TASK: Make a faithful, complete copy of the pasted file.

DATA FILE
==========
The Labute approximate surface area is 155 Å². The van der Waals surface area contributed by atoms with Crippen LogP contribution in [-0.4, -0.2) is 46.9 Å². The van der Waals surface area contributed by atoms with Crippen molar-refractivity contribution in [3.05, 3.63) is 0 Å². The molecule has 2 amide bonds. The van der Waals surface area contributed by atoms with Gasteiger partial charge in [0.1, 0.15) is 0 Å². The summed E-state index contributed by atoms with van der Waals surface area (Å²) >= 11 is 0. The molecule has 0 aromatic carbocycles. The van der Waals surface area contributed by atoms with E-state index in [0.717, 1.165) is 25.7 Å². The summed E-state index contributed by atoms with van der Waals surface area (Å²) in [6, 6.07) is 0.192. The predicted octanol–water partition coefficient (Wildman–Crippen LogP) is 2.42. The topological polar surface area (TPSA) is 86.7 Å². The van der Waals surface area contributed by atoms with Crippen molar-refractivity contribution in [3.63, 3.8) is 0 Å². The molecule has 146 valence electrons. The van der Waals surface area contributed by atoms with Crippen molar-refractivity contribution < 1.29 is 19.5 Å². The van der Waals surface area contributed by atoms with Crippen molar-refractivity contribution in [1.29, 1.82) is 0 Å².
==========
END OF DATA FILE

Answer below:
The Labute approximate surface area is 155 Å². The van der Waals surface area contributed by atoms with Crippen LogP contribution in [-0.4, -0.2) is 46.9 Å². The van der Waals surface area contributed by atoms with Crippen molar-refractivity contribution in [3.05, 3.63) is 0 Å². The molecule has 2 amide bonds. The van der Waals surface area contributed by atoms with Gasteiger partial charge in [0.1, 0.15) is 0 Å². The summed E-state index contributed by atoms with van der Waals surface area (Å²) >= 11 is 0. The molecule has 0 aromatic carbocycles. The van der Waals surface area contributed by atoms with E-state index in [0.717, 1.165) is 25.7 Å². The summed E-state index contributed by atoms with van der Waals surface area (Å²) in [6, 6.07) is 0.192. The predicted octanol–water partition coefficient (Wildman–Crippen LogP) is 2.42. The topological polar surface area (TPSA) is 86.7 Å². The van der Waals surface area contributed by atoms with Crippen molar-refractivity contribution in [3.63, 3.8) is 0 Å². The molecule has 146 valence electrons. The van der Waals surface area contributed by atoms with Crippen molar-refractivity contribution < 1.29 is 19.5 Å². The van der Waals surface area contributed by atoms with Crippen molar-refractivity contribution in [1.29, 1.82) is 0 Å².